Although the adapter 220 in FIG. 2B is slightly different than the adapter 220 illustrated in FIG. 2A, it will be appreciated that any suitable adapter with an inverted frusto-pyramidal portion 222 and exterior threads 224 may be used, depending on the configuration of the prosthetic 100. For example, if the recessed portion of the prosthetic 100 has a large diameter, the adapter 220 may have a top surface between the inverted frusto-pyramidal portion 222 and the exterior threads 224 (e.g., as depicted by the adapted 220 in FIG. 2A). For another example, if the recessed portion of the prosthetic 100 has a small diameter, the adapter 220 may have no top surface between the inverted frusto-pyramidal portion 222 and the exterior threads 224 (e.g., as depicted by the adapted 220 in FIG. 2B).

The female pyramid 210 may be coupled to the male pyramid 220. The female pyramid 210 comprises an aperture configured to engage the frusto-pyramidal portion 222 of the adapter 220. Preferably, the portion 212 of the adapter 210 is shaped as an inverse inverted frusto-pyramid in order to optimally engage the inverted frusto-pyramidal portion 222 of the adapter 220. A plurality of fasteners 216 (e.g., screws) may then be applied so as to secure the male pyramid 220 to the female pyramid 210. The adapter 210 further comprises an exteriorly threaded portion 214, for example configured to engage the interiorly threaded portion 170 of the socket adapter 160.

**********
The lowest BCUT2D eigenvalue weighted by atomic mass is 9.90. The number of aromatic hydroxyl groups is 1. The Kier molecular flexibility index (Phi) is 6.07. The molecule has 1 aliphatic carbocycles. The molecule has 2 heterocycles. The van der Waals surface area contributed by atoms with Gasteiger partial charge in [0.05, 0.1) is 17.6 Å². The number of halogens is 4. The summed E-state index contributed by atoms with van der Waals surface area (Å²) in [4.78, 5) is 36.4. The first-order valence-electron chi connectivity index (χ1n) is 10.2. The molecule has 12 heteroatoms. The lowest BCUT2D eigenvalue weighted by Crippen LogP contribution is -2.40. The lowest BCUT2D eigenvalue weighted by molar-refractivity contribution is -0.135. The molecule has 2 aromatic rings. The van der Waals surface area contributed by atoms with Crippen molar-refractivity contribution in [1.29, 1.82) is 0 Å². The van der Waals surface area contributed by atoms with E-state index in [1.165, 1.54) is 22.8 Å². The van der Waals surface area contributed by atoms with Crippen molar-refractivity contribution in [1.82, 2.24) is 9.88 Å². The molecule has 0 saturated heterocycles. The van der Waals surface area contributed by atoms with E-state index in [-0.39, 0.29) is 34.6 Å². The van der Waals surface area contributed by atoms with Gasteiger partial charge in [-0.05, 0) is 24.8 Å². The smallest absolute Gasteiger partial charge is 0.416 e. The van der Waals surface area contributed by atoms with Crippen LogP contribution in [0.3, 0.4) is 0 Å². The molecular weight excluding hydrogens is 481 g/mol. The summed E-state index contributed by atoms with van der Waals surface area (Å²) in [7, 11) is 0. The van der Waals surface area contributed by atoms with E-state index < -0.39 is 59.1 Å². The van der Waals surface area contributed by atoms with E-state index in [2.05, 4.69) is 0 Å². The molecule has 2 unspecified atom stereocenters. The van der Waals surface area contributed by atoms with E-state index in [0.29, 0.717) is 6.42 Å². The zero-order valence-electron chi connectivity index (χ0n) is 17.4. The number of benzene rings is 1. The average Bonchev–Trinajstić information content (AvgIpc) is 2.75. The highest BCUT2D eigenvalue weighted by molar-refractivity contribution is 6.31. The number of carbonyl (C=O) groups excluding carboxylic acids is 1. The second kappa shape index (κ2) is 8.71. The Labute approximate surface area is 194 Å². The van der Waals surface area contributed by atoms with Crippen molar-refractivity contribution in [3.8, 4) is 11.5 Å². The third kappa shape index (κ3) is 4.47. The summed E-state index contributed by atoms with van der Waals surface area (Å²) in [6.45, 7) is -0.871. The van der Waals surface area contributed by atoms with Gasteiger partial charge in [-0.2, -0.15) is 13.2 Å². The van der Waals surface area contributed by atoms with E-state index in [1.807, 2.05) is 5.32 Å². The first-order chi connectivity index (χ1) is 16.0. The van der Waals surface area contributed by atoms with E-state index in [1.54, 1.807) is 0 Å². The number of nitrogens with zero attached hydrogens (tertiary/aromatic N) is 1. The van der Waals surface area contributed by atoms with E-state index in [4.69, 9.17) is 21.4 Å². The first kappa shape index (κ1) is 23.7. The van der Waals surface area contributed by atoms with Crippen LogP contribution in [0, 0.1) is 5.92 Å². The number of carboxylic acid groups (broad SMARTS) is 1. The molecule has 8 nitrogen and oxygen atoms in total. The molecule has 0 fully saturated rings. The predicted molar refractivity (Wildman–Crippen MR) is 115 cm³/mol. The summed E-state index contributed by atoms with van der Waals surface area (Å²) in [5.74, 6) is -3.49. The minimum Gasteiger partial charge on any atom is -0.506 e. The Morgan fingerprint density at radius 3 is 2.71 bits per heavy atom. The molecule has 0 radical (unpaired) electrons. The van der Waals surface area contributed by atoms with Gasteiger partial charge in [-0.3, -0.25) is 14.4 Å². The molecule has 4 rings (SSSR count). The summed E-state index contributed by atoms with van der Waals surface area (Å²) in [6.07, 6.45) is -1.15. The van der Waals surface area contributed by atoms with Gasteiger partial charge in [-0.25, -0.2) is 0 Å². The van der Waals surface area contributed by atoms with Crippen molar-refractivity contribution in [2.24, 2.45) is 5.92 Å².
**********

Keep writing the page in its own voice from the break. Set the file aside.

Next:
The socket adapter 160 may be screwed onto the threads 214 of the adapter 210. Once properly oriented, a fastener, for example a screw through a hole 166 in the adapter 162 or through hole 168 in the adapter 164, may be applied to secure the adapter 160, and thus the socket 150, to the adapter 210. FIG. 2C illustrates an assembled version of the adapter system of FIG. 2A. The prosthetic 100 is mechanically coupled to the adapter 220. The adapter 210 is mechanically coupled to the adapter 220 and fastened by screws 216. The socket adapter 160, which is preferably laminated within a socket 150 (not shown) is mechanically coupled to the adapter 210 and tightened with a screw (not shown) through the hole 166. Additional stability may be provided by gluing the pieces in place (e.g., using epoxy) during or after assembly. It will be appreciated that the mechanical coupling methods described herein may be performed in a different order (e.g., the reverse order) or by adding, deleting, or substituting steps.